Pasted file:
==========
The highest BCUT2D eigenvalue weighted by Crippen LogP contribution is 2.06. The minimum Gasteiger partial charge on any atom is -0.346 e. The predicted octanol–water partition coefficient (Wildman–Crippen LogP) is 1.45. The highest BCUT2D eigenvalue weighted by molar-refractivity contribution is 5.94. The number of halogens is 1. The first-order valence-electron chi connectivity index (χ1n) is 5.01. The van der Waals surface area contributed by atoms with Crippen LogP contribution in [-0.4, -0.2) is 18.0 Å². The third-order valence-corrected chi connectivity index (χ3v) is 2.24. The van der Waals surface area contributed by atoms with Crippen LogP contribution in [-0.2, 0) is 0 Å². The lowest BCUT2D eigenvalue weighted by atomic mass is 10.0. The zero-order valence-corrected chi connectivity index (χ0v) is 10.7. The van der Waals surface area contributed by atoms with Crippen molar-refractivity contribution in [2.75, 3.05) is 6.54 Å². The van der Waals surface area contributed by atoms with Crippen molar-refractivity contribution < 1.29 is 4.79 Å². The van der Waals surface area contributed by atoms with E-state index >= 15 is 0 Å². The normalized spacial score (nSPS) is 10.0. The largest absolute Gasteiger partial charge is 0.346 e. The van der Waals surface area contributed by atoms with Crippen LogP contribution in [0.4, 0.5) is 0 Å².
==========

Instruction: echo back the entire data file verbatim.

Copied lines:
The highest BCUT2D eigenvalue weighted by Crippen LogP contribution is 2.06. The minimum Gasteiger partial charge on any atom is -0.346 e. The predicted octanol–water partition coefficient (Wildman–Crippen LogP) is 1.45. The highest BCUT2D eigenvalue weighted by molar-refractivity contribution is 5.94. The number of halogens is 1. The first-order valence-electron chi connectivity index (χ1n) is 5.01. The van der Waals surface area contributed by atoms with Crippen LogP contribution in [-0.4, -0.2) is 18.0 Å². The third-order valence-corrected chi connectivity index (χ3v) is 2.24. The van der Waals surface area contributed by atoms with Crippen LogP contribution in [-0.2, 0) is 0 Å². The lowest BCUT2D eigenvalue weighted by atomic mass is 10.0. The zero-order valence-corrected chi connectivity index (χ0v) is 10.7. The van der Waals surface area contributed by atoms with Crippen molar-refractivity contribution in [2.75, 3.05) is 6.54 Å². The van der Waals surface area contributed by atoms with Crippen molar-refractivity contribution < 1.29 is 4.79 Å². The van der Waals surface area contributed by atoms with E-state index >= 15 is 0 Å². The normalized spacial score (nSPS) is 10.0. The largest absolute Gasteiger partial charge is 0.346 e. The van der Waals surface area contributed by atoms with Crippen LogP contribution in [0.4, 0.5) is 0 Å².